HERE’S SOME GOOD ADVICE. It does no harm to just once acknowledge that the whole country isn’t in flames. It wouldn’t hurt people to simply stand up for the country despite our differences.

Consider the fact there are people in the country besides politicians, entertainers and criminals. We shouldn’t automatically treat people who disagree with us as though they are evil. That just isn’t the case.

Former governor of Louisiana Bobby Jindal said politicians take credit for things they didn’t do and avoid accountability for the messes they make. The goal posts are continually moving.

This is nothing new. Politicians like to warn voters that the current election season is the most important one in their lifetimes. Most want to believe their election is critical to the fate of the republic and that their opponents must lose for humanity to continue flourishing.

Republicans remind voters of the unique virtues of the Founding Fathers and the limited government they created, while constantly warning that the next Democrat’s election threatens to undo centuries of sacrifice.

Politicians know their legacies will be burnished by grand gestures and not incremental reforms. There is little downside for government overspending. Nobody gets blamed for describing the next crisis on the horizon and responding with a public emergency declaration, even if the crisis proves illusory or impervious to the promised solutions.

The federal and state governments are filled with decades of failed blue-ribbon reports on how to improve performances, the one constant being that more government spending and intervention are required, with lots of spending of other people’s money, wrote Jindal.

Voters should have confidence in the continued success of the American experiment despite, not because of, politicians. The Founders had it right. The people can be trusted and government is there to secure, not create, their rights.



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“GOVERNMENT POLICIES HAVE eroded the values that enable people to succeed in life,” wrote Howard Husock, vice president at the Manhattan Institute. “And for undermining traditional practices, like marriage, that cultivate success in all sorts of ways.

“Despite the massive scale and blanket coverage of the modern social service state, it fails to provide something essential, the modeling of habits and values that lay the foundation for upward social mobility and life as a contributor to one’s community.”

Husock is the author of “Who Killed Civil Society?” He said people need what the government doesn’t provide: help in developing the personal traits that will reduce dependency and foster success.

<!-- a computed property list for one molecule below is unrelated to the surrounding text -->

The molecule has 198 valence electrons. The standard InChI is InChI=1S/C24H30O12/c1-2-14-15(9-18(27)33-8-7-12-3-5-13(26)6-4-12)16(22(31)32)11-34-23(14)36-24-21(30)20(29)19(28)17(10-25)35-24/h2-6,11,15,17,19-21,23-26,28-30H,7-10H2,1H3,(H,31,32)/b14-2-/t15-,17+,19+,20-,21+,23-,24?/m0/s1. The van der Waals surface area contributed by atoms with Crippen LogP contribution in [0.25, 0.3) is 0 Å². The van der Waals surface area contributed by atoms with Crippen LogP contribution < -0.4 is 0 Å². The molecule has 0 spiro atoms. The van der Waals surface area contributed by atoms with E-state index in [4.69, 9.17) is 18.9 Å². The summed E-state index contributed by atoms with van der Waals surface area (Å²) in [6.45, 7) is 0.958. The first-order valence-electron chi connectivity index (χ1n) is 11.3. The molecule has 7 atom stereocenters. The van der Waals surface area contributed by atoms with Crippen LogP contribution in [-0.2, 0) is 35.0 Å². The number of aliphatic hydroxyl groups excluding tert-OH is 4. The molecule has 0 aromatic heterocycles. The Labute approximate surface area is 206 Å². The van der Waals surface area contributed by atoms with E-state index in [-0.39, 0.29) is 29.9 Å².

It’s true that many people require the kinds of assistance that government provides today and it would hurt if it were withdrawn.



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HERE’S WHAT former Secretary of State Condoleezza Rice said on NBC’s “Today Show” when asked whether Russian meddling swung the 2016 election.

“I don’t think there is any evidence of that. I think that narrative devalues the people in Wisconsin, Ohio, Michigan and Pennsylvania who decided to vote for President Donald Trump by suggesting the Russians meddled and somehow tricked those people is an insult to them.

“Whether you believe Trump should be president or not, let’s give the credit to the Americans who went out and voted for somebody who they thought would bring change. It’s time to move on.”



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THE NONPARTISAN Congressional Budget Office (CBO) estimated the federal budget deficit will exceed $1 trillion by 2020. The agency said cumulative deficits over the next decade will be $12.2 trillion, an increase of $809 billion over what they forecast just three months ago. Federal budget deficits are routinely shrugged off.

CBO Director Phillip Swagel told us the obvious. “Lawmakers will have to make significant changes to tax and spending policies, making revenues larger than they would be under current law, reducing spending below projected amounts or adopting some combination of those approaches.”

Republicans routinely want to cut taxes. Democrats usually want to increase spending to kick-start growth. The CBO warned that both visions will likely boost the deficit projections. The national debt will soar from the current $23 trillion to more than $35 trillion by 2030.

The CBO said federal spending has increased after budget caps were lifted, more has been spent on disaster relief and border security. “At the same time, there has been a decrease in tax revenues due to tax cuts for individuals and corporations,” said Swagel.

Talk about mixed signals. We’re told the economy is very strong, employment is at all-time highs, but there are worries about a recession after 10 robust years following the Great Recession of 2007. The recovery started in March of 2009. Tariffs also are having a negative effect.

With a general election just 12 months away, political candidates are pandering for votes by offering massive new spending programs that would cost more than $80 trillion over the next 10 years. All of that is on top of big future growth for Medicare, Medicaid and Social Security obligations.